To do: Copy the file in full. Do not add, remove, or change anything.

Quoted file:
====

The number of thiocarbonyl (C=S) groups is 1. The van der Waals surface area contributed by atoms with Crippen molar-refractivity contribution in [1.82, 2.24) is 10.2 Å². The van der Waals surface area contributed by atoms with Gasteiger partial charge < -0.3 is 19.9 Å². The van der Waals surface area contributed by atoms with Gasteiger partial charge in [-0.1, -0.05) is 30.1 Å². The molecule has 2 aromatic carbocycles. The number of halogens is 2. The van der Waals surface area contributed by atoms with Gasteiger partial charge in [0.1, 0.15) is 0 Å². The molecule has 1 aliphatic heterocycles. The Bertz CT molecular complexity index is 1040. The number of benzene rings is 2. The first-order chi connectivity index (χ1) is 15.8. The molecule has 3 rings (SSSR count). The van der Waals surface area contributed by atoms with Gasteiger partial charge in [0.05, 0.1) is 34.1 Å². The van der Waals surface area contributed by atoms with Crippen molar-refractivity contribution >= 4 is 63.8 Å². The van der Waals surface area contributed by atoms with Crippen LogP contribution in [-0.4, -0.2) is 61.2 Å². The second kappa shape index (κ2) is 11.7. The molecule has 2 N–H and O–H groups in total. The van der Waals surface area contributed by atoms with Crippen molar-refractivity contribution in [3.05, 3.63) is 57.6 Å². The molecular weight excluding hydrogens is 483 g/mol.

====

The number of thiocarbonyl (C=S) groups is 1. The van der Waals surface area contributed by atoms with Crippen molar-refractivity contribution in [1.82, 2.24) is 10.2 Å². The van der Waals surface area contributed by atoms with Gasteiger partial charge < -0.3 is 19.9 Å². The van der Waals surface area contributed by atoms with Gasteiger partial charge in [-0.1, -0.05) is 30.1 Å². The molecule has 2 aromatic carbocycles. The number of halogens is 2. The van der Waals surface area contributed by atoms with Gasteiger partial charge in [0.1, 0.15) is 0 Å². The molecule has 1 aliphatic heterocycles. The Bertz CT molecular complexity index is 1040. The number of benzene rings is 2. The first-order chi connectivity index (χ1) is 15.8. The molecule has 3 rings (SSSR count). The van der Waals surface area contributed by atoms with Gasteiger partial charge in [0.05, 0.1) is 34.1 Å². The van der Waals surface area contributed by atoms with Crippen molar-refractivity contribution >= 4 is 63.8 Å². The van der Waals surface area contributed by atoms with Crippen LogP contribution in [-0.4, -0.2) is 61.2 Å². The second kappa shape index (κ2) is 11.7. The molecule has 2 N–H and O–H groups in total. The van der Waals surface area contributed by atoms with Crippen molar-refractivity contribution in [3.05, 3.63) is 57.6 Å². The molecular weight excluding hydrogens is 483 g/mol.